This week, in a 3-0 decision, the 11th Circuit Court of Appeals dismissed a case brought by the Equal Employment Opportunity Commission against an Alabama company that rescinded a job offer because a black woman refused to cut off her locks. I don’t want to, but I can see two sides in the issue. Dreads … Continue reading Stay Out of My Hair. Deal with My Work
Serena Williams won – again. The world is full of her latest exploits as she moves toward another Grand Slam. I’ve seen some of the most fabulous memes and Instagram posts, from her doing the splits retrieving a ball to doing the chicken and just otherwise celebrating being a winner. I’m not afraid to admit, … Continue reading .@ElleMagazine Said It Best, It Is Important That Serena Williams Keep Winning
What did we do before hashtags? I suppose we were forced to emphasize what’s important with plebian tools like exclamation points. But these days, those just seem so old fashioned. Kind of like assuming you know who someone is and what they should do based on their appearance. Honestly, what tactic could be more dated … Continue reading Looks Can Be Deceiving #Ilooklikeanengineer #gender #technology
Words I never thought I’d utter, ever LOL. But Amandala Stenberg is kind of fabulous. I knew it when I saw her bad ass little self in the movie Columbiana, but now I see she’s just as impressive in real life. Amandla commented on Kylie Jenner’s recent photo of herself with cornrows, and my first … Continue reading I am seriously in love with @amandalastenberg… #race #blackculture
One of the things I love most about Instagram is not the beautiful images you see of lives well lived, well traveled and well considered, it’s the motivational sayings that proliferate the platform. In fact, my own posts are comprised of more phrases than pictures.
Model Naomi Campbell posted one this week that I wish I could share. It’s too long to relay here in its entirety, but this bit struck a chord with me: “You can’t do anything without being labeled… We live in a society where people can’t survive if they’re not judging the next person.”
You may have read about 17-year-old Sabina Altynbekova, the Kazakhstan volleyball player who’s so pretty her position competing for her country in the Asian Under-19 Volleyball Championship is in jeopardy because of pervasive and insistent media attention about her looks. The girl is beautiful, no doubt about it. But it’s really sad that her desire to play volleyball has been threatened through no fault of her own. Continue reading “Punished For Being Pretty #diversity #beauty”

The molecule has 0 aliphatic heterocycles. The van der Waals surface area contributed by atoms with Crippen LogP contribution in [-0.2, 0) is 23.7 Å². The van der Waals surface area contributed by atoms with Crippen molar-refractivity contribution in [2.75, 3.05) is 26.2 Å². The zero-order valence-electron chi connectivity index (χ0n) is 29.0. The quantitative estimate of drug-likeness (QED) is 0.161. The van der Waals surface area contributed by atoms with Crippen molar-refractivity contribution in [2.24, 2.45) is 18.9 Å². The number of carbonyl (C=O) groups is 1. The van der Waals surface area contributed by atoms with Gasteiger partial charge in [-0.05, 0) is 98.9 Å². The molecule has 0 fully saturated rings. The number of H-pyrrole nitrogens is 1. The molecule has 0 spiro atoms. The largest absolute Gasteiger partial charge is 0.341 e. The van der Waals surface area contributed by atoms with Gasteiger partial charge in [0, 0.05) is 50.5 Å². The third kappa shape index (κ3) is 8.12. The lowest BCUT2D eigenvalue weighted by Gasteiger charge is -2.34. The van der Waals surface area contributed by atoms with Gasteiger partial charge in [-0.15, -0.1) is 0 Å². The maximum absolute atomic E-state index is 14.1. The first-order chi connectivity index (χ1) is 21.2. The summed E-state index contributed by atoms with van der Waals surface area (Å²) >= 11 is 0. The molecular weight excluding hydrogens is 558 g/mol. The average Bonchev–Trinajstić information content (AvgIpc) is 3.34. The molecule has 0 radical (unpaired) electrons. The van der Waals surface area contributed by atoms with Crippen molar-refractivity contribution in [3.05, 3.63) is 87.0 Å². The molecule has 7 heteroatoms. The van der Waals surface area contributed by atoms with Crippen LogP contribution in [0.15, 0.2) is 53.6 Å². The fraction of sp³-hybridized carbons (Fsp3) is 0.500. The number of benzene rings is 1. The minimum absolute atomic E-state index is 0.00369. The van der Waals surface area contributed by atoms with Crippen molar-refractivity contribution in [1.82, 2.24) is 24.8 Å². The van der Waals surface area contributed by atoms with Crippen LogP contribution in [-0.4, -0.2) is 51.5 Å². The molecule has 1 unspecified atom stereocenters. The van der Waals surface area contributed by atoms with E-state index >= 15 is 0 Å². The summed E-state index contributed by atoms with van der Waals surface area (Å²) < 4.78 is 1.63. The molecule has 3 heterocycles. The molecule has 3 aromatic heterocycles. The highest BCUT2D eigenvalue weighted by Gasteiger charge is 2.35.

Journalist Esther Honig released the results of her experiment in Photoshop this week. She asked 25 people around the world to “make me beautiful,” and gave them license to do that with her photo any way they liked.
The results offer a very simple lesson: We all have different ideas about what is beautiful.
Ideal beauty standards have never appealed to me. Probably because I personally do not fit into most of the established ones being short, brown, round with kinky hair. But I’ve always been somewhat sympathetic to those compelled to pursue this rather nebulous idea of beauty. Continue reading “Your Beautiful Isn’t Mine #inclusion #beauty @estherhonig”
Congrats to Lupita Nyong’o for becoming Lancôme’s first Black spokesperson. The world should celebrate black beauty. It is as common as any other kind, after all. And congrats to Lupita for riding a very elegant magic carpet of success all the way to the top.
I’m not sure there was an award she qualified for that she didn’t win this past award season. And damn did she look good every single time anyone saw her! Lord have mercy she was fabulous! Not because she was runway ready but because she owned every scrap of fabric that graced her body. She was proud. She was different, and she quite obviously could care less. Every graceful line of her body seemed to wink and say, yeah, I know. She looked in the face of traditional definitions of beauty and had a big ole belly laughter, and seemingly everyone – certainly every big name in Hollywood who rushed to shake her hand and offer congratulations – laughed right along with her.
But did it occur to anyone else that she, and Halle Berry before her, were essentially rewarded for playing the lowest, most degraded and humiliated characters it’s possible for a Black woman to play? Continue reading “The High That Comes From Being Low…#Lupita #diversity #films #beauty”